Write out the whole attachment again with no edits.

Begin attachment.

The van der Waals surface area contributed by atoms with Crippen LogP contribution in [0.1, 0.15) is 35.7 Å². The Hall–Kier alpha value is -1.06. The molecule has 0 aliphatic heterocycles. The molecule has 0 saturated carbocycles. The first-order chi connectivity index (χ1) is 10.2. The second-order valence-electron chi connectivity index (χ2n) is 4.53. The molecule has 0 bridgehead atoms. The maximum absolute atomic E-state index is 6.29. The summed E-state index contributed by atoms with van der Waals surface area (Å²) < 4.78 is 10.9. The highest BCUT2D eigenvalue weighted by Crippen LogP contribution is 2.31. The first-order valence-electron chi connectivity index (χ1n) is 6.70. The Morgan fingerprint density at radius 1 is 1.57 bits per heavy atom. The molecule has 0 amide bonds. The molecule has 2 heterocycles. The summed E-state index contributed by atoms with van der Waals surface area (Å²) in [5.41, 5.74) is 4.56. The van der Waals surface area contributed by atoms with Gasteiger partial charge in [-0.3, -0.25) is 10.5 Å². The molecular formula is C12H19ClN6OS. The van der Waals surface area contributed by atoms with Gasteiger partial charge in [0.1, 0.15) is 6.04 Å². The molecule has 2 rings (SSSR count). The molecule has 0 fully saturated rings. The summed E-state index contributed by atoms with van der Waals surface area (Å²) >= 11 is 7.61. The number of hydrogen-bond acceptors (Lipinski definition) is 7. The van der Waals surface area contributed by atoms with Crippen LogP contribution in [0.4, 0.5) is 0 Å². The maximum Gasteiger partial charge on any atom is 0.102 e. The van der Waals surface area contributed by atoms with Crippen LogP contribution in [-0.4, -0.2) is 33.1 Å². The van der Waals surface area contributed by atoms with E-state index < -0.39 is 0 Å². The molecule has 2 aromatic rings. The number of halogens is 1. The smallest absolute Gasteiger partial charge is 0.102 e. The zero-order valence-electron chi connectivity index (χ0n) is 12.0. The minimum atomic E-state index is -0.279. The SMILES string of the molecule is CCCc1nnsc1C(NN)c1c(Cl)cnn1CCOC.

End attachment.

The van der Waals surface area contributed by atoms with Crippen LogP contribution in [0.1, 0.15) is 35.7 Å². The Hall–Kier alpha value is -1.06. The molecule has 0 aliphatic heterocycles. The molecule has 0 saturated carbocycles. The first-order chi connectivity index (χ1) is 10.2. The second-order valence-electron chi connectivity index (χ2n) is 4.53. The molecule has 0 bridgehead atoms. The maximum absolute atomic E-state index is 6.29. The summed E-state index contributed by atoms with van der Waals surface area (Å²) < 4.78 is 10.9. The highest BCUT2D eigenvalue weighted by Crippen LogP contribution is 2.31. The first-order valence-electron chi connectivity index (χ1n) is 6.70. The Morgan fingerprint density at radius 1 is 1.57 bits per heavy atom. The molecule has 0 amide bonds. The molecule has 2 heterocycles. The summed E-state index contributed by atoms with van der Waals surface area (Å²) in [5.41, 5.74) is 4.56. The van der Waals surface area contributed by atoms with Gasteiger partial charge in [-0.3, -0.25) is 10.5 Å². The molecular formula is C12H19ClN6OS. The van der Waals surface area contributed by atoms with Gasteiger partial charge in [0.1, 0.15) is 6.04 Å². The molecule has 2 rings (SSSR count). The molecule has 0 fully saturated rings. The summed E-state index contributed by atoms with van der Waals surface area (Å²) >= 11 is 7.61. The number of hydrogen-bond acceptors (Lipinski definition) is 7. The van der Waals surface area contributed by atoms with Crippen LogP contribution in [0.4, 0.5) is 0 Å². The maximum Gasteiger partial charge on any atom is 0.102 e. The van der Waals surface area contributed by atoms with Crippen LogP contribution in [-0.4, -0.2) is 33.1 Å². The van der Waals surface area contributed by atoms with E-state index < -0.39 is 0 Å². The molecule has 2 aromatic rings. The number of halogens is 1. The smallest absolute Gasteiger partial charge is 0.102 e. The zero-order valence-electron chi connectivity index (χ0n) is 12.0. The minimum atomic E-state index is -0.279. The SMILES string of the molecule is CCCc1nnsc1C(NN)c1c(Cl)cnn1CCOC.